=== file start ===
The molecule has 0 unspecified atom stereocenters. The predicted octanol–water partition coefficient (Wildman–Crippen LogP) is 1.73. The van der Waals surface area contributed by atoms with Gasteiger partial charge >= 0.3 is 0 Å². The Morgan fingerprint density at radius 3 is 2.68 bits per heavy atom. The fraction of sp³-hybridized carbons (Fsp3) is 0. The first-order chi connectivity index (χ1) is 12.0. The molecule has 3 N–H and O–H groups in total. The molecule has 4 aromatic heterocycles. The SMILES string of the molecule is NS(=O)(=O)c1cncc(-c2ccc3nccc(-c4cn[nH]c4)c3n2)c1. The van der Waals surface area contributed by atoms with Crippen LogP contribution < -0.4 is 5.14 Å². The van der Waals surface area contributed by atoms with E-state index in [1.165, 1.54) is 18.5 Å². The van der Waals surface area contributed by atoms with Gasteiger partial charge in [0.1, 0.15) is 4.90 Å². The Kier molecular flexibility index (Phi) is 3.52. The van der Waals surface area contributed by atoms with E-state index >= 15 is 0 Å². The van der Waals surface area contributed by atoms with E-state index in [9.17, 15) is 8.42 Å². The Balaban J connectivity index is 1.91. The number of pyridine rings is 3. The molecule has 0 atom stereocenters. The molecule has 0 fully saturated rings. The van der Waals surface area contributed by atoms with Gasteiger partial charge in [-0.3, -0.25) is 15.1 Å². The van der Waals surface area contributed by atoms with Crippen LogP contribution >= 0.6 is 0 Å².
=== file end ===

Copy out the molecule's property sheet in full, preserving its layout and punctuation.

The molecule has 0 unspecified atom stereocenters. The predicted octanol–water partition coefficient (Wildman–Crippen LogP) is 1.73. The van der Waals surface area contributed by atoms with Gasteiger partial charge >= 0.3 is 0 Å². The Morgan fingerprint density at radius 3 is 2.68 bits per heavy atom. The fraction of sp³-hybridized carbons (Fsp3) is 0. The first-order chi connectivity index (χ1) is 12.0. The molecule has 3 N–H and O–H groups in total. The molecule has 4 aromatic heterocycles. The SMILES string of the molecule is NS(=O)(=O)c1cncc(-c2ccc3nccc(-c4cn[nH]c4)c3n2)c1. The van der Waals surface area contributed by atoms with Crippen LogP contribution < -0.4 is 5.14 Å². The van der Waals surface area contributed by atoms with E-state index in [1.165, 1.54) is 18.5 Å². The van der Waals surface area contributed by atoms with Gasteiger partial charge in [0.1, 0.15) is 4.90 Å². The Kier molecular flexibility index (Phi) is 3.52. The van der Waals surface area contributed by atoms with E-state index >= 15 is 0 Å². The van der Waals surface area contributed by atoms with E-state index in [9.17, 15) is 8.42 Å². The Balaban J connectivity index is 1.91. The number of pyridine rings is 3. The molecule has 0 atom stereocenters. The molecule has 0 fully saturated rings. The van der Waals surface area contributed by atoms with Gasteiger partial charge in [-0.3, -0.25) is 15.1 Å². The van der Waals surface area contributed by atoms with Crippen LogP contribution >= 0.6 is 0 Å².